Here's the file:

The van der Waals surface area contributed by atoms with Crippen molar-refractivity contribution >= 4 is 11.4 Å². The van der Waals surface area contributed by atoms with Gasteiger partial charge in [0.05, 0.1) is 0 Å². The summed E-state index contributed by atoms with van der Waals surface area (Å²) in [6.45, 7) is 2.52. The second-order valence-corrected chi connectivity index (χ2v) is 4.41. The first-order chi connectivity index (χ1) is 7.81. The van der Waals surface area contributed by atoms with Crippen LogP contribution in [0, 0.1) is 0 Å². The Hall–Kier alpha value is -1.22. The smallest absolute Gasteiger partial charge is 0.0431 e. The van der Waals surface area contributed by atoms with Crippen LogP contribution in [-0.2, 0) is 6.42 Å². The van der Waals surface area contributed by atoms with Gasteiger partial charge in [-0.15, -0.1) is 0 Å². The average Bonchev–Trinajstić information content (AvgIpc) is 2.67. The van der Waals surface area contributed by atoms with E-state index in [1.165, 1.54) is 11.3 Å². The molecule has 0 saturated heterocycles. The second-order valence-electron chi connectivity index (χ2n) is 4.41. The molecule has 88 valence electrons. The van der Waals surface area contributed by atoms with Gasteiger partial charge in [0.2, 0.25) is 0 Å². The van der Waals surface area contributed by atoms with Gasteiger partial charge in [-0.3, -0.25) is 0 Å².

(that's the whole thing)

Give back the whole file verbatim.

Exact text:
The van der Waals surface area contributed by atoms with Crippen molar-refractivity contribution >= 4 is 11.4 Å². The van der Waals surface area contributed by atoms with Gasteiger partial charge in [0.05, 0.1) is 0 Å². The summed E-state index contributed by atoms with van der Waals surface area (Å²) in [6.45, 7) is 2.52. The second-order valence-corrected chi connectivity index (χ2v) is 4.41. The first-order chi connectivity index (χ1) is 7.81. The van der Waals surface area contributed by atoms with Crippen LogP contribution in [0, 0.1) is 0 Å². The Hall–Kier alpha value is -1.22. The smallest absolute Gasteiger partial charge is 0.0431 e. The van der Waals surface area contributed by atoms with Crippen LogP contribution in [-0.2, 0) is 6.42 Å². The van der Waals surface area contributed by atoms with Gasteiger partial charge in [-0.15, -0.1) is 0 Å². The average Bonchev–Trinajstić information content (AvgIpc) is 2.67. The van der Waals surface area contributed by atoms with E-state index in [1.165, 1.54) is 11.3 Å². The molecule has 0 saturated heterocycles. The second-order valence-electron chi connectivity index (χ2n) is 4.41. The molecule has 88 valence electrons. The van der Waals surface area contributed by atoms with Gasteiger partial charge in [0.2, 0.25) is 0 Å². The van der Waals surface area contributed by atoms with Gasteiger partial charge in [-0.3, -0.25) is 0 Å².